});

Email Verification

Building email verification into your app ensures that your users provide you with correct and valid email addresses that they own during sign-up.

Configuration

The Console exposes several options that control how email verification is handled for your app. These options can be reached by opening the Users addon and selecting the Settings pane from the menu on the left, or by clicking here. The following settings are available:

  • Enforce email verification: by default, new apps do not enforce email verification. This means that while your users can go through the email verification process, any user can log into your app -- regardless of whether or not their email address is verified. In order to restrict access only to those users who have successfully verified their email addresses, enable the Enforce email verification option. Note that when this option is enabled, you will not be able to create a new user that does not have an email address.

    • Always allow access to users created before date: this option will become available when you turn on Enforce email verification. If enabled, any users created before the date you specify will be able to log into your app regardless of whether or not their email is verified. This option is intended to support apps with an existing user base in which users were not previously required to verify their email. The option will allow these existing users to log in, but require email verification from all new users created after the specified date.
  • Automatically send verification email: if this option is enabled, a verification email will automatically be sent when users are created, or when they change their email address. If this option is not enabled, you will need to manually initiate the email verification process (as described below) for each user in order to verify their email address.

Workflow

To request email verification, call verifyEmail. The user must have a valid e-mail address set in the email attribute.

var promise = Kinvey.User.verifyEmail('username', {
    success: function() {
        ...
    }
});

This request will start the email verification process, and will cause an email to be sent to the user requesting they confirm their email address by clicking on a link included in the email body. The link is served by Kinvey and is valid for five days from the time of the email. The email address for a user must be stored in a property named email in the user object.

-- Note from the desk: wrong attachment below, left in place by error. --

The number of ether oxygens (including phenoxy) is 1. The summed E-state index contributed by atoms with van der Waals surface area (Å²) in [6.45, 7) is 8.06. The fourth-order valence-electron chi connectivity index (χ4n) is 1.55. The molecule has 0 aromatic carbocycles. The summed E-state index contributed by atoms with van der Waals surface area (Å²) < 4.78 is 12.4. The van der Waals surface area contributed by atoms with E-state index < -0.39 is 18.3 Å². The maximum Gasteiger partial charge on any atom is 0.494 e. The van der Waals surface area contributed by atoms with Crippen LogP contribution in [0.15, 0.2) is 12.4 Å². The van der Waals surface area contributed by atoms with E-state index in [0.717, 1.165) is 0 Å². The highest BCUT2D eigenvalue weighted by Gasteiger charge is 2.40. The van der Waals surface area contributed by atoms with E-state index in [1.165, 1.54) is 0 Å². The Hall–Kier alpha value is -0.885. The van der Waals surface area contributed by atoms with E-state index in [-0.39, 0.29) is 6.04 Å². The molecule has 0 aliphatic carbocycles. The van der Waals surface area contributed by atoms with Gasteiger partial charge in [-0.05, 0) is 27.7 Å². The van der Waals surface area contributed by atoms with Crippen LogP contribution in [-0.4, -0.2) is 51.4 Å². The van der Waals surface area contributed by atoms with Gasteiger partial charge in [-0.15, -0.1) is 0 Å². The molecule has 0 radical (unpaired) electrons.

Email Verification Request

The workflow completes when the user opens and clicks on the link in the email, thus confirming their email address. A final email is then sent to the user letting them know that their email address was successfully confirmed.

Email Verification Completed

You can obtain the status of the email verification for a particular user by creating a metadata object and calling metadata.getEmailVerification(). Please note that you have to refresh the active user first using Kinvey.User.me if you are directly obtaining the status after calling Kinvey.User.verifyEmail.

var user     = Kinvey.getActiveUser();
var metadata = new Kinvey.Metadata(user);
var status   = metadata.getEmailVerification();

The verification workflow exposes the following states in the status property:

  • sent: an email was sent in response to a verification initiate request
  • resent: multiple emails were sent in response to verification initiate requests
  • delivered: the email was successfully delivered to the user's mailbox (as reported by the remote server)
  • bounce: an email previously sent was bounced back by the remote server and couldn't be delivered
  • deferred: the mail system ran into transient problems delivering the email and deferred further attempts
  • dropped: the mail system dropped the email because of errors
  • confirmed: the user opened the email and clicked on the link enclosed in the email.

Each time the status changes, the time of change is recorded in the lastStateChangeAt property.

Customization of verification emails

You have the option of customizing the contents and appearance of the emails that are sent to your app users. To customize these emails, navigate to the Email Templates addon under the Messaging category of the addon menu. You may modify the from and reply-to email fields, as well as the subjects and bodies of both the first email and the confirmation email.

Email Verification Customization

The From Address and Reply-To Address can be in the form: Display Name <account@server.com> or just account@server.com. Be aware that even if you change these fields, the email will still be sent from support@kinvey.com, and this might cause the message to be flagged by some mail clients.

The Subject and Email fields support mustache templates (tags within double curly-brackets). The email field supports HTML bodies, but a plain-text version will be generated and sent along in the message as well.

The available tags vary by email type. The available tags are:

Verification Email:

  • appname - the application name
  • fname - the user's first name, as specified by the first_name field in the user collection.